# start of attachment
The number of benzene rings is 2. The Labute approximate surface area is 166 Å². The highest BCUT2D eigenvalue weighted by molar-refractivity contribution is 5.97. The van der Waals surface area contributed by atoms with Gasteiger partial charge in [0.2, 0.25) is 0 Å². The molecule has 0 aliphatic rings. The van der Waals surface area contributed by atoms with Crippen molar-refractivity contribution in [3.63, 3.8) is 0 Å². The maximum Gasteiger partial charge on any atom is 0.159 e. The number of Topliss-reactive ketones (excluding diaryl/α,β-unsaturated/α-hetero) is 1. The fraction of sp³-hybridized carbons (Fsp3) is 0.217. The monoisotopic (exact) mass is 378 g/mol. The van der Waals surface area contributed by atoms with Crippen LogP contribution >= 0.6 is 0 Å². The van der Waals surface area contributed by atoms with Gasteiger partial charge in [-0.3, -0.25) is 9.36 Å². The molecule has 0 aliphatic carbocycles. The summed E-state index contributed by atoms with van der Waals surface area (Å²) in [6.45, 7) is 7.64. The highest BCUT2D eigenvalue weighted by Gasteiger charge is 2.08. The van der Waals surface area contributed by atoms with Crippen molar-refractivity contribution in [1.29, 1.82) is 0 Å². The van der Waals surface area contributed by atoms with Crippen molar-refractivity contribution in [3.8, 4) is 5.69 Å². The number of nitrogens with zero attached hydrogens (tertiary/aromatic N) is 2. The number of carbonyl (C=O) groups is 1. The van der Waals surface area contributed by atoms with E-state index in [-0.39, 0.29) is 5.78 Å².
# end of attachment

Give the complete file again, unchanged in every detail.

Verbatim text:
The number of benzene rings is 2. The Labute approximate surface area is 166 Å². The highest BCUT2D eigenvalue weighted by molar-refractivity contribution is 5.97. The van der Waals surface area contributed by atoms with Gasteiger partial charge in [0.2, 0.25) is 0 Å². The molecule has 0 aliphatic rings. The van der Waals surface area contributed by atoms with Crippen molar-refractivity contribution in [3.63, 3.8) is 0 Å². The maximum Gasteiger partial charge on any atom is 0.159 e. The number of Topliss-reactive ketones (excluding diaryl/α,β-unsaturated/α-hetero) is 1. The fraction of sp³-hybridized carbons (Fsp3) is 0.217. The monoisotopic (exact) mass is 378 g/mol. The van der Waals surface area contributed by atoms with Crippen LogP contribution >= 0.6 is 0 Å². The van der Waals surface area contributed by atoms with Gasteiger partial charge in [-0.3, -0.25) is 9.36 Å². The molecule has 0 aliphatic carbocycles. The summed E-state index contributed by atoms with van der Waals surface area (Å²) in [6.45, 7) is 7.64. The highest BCUT2D eigenvalue weighted by Gasteiger charge is 2.08. The van der Waals surface area contributed by atoms with Crippen molar-refractivity contribution in [1.29, 1.82) is 0 Å². The van der Waals surface area contributed by atoms with Crippen molar-refractivity contribution in [3.8, 4) is 5.69 Å². The number of nitrogens with zero attached hydrogens (tertiary/aromatic N) is 2. The number of carbonyl (C=O) groups is 1. The van der Waals surface area contributed by atoms with E-state index in [-0.39, 0.29) is 5.78 Å².